So you’ve done grade 8, maybe a while ago, and you’re thinking ‘what next?’ Why not do a piano diploma or an advanced certificate? This is basically a piano recital of about 35 minutes in front of an examiner, which also includes providing programme notes as you would for a professional recital, and then a few extra elements depending on the exam board and level. Teachers should definitely consider this as it gives an internationally-recognised qualification with letters after your name! I also encourage my diploma students to perform their programme at an informal concert for friends or even a public recital around the time of their exam so they can share their achievement with a wider audience.
With performance diplomas there are a number of options and I have experience preparing students for both ARBSM and Trinity College recital diplomas. In fact, if you want to get a taste for how some of the pieces go I’ve recorded a few of the pieces which you can access from this page, some just audio, some with video. With both ABRSM and Trinity you aren’t limited to the official lists of pieces (which are quite long anyway – much more so than with the grade 1-8 lists) though there are some limitations on what else you can choose to offer (see below). The general idea is that you present a balanced programme with some contrasts of style and period, and a meatier sonata or longer piece somewhere in the programme. More on this below.
There are three levels of performance diploma, which get progressively harder, and we’ll concentrate here on the first two: The DipABRSM or ATCL (Trinity College) diplomas are the first stage, with roughly equivalent repertoire, most of it more challenging than at grade 8. Once you have attained one of these you can if you wish go on and do the LRSM or LTCL with even more advanced repertoire, from which there are also lots of recorded examples below. The first diploma requires about 35 minutes of music whereas the second LRSM is longer, around 40 minutes.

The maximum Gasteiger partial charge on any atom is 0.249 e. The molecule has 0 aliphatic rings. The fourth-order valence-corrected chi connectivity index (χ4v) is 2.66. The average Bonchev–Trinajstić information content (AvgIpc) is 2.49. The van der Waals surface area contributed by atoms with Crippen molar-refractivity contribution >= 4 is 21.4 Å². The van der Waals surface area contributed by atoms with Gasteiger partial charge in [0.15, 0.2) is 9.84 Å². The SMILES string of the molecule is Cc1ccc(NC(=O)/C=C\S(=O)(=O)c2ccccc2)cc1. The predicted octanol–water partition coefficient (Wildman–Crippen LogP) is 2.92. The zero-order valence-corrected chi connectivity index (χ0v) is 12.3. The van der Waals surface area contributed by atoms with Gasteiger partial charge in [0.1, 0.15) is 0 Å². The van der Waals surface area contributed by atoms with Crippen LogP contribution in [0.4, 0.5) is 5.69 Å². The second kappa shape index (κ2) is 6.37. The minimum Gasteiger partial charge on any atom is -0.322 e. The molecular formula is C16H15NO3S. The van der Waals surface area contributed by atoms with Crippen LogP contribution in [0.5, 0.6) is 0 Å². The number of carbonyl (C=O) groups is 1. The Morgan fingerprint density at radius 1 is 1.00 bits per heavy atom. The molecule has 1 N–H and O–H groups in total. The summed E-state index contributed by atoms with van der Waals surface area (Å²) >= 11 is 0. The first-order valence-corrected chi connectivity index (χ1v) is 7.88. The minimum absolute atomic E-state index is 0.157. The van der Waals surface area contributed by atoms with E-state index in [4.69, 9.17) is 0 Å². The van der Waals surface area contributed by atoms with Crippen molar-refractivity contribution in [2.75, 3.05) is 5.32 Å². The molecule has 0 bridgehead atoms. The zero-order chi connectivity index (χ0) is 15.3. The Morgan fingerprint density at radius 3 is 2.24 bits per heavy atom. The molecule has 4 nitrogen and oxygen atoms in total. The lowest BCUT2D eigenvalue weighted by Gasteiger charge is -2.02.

There are no minimum age requirements, however, you’ll usually need grade 8 to start with, and having taken a Trinity diploma (ATCL) it’s worth pointing out that you can’t then do an ABRSM diploma at the next level up – you’ll have to stick with Trinity (the LTCL) or go back and do the DipABRSM first. Also be warned that with ABRSM diplomas there is a viva voce element – an interview with questions on the pieces and programme notes from the examiner – and a quick study (like sight-reading) which make for additional challenges.
Choosing your own programme: with both ABRSM and Trinity you can stray from the set repertoire but please check the exam regulations. With Trinity diplomas you can construct your own programme in part or entirely but it requires approval in advance of the examination by writing to the exam board and the chosen pieces must not appear in any other lower or higher exams. With ABRSM diplomas you can only play 20% of your own choices in timing terms, so about 7 mins if your programme is exactly 35 minutes long. Again the choices must not overlap with any material used in other ABRSM exams, even those set for past years.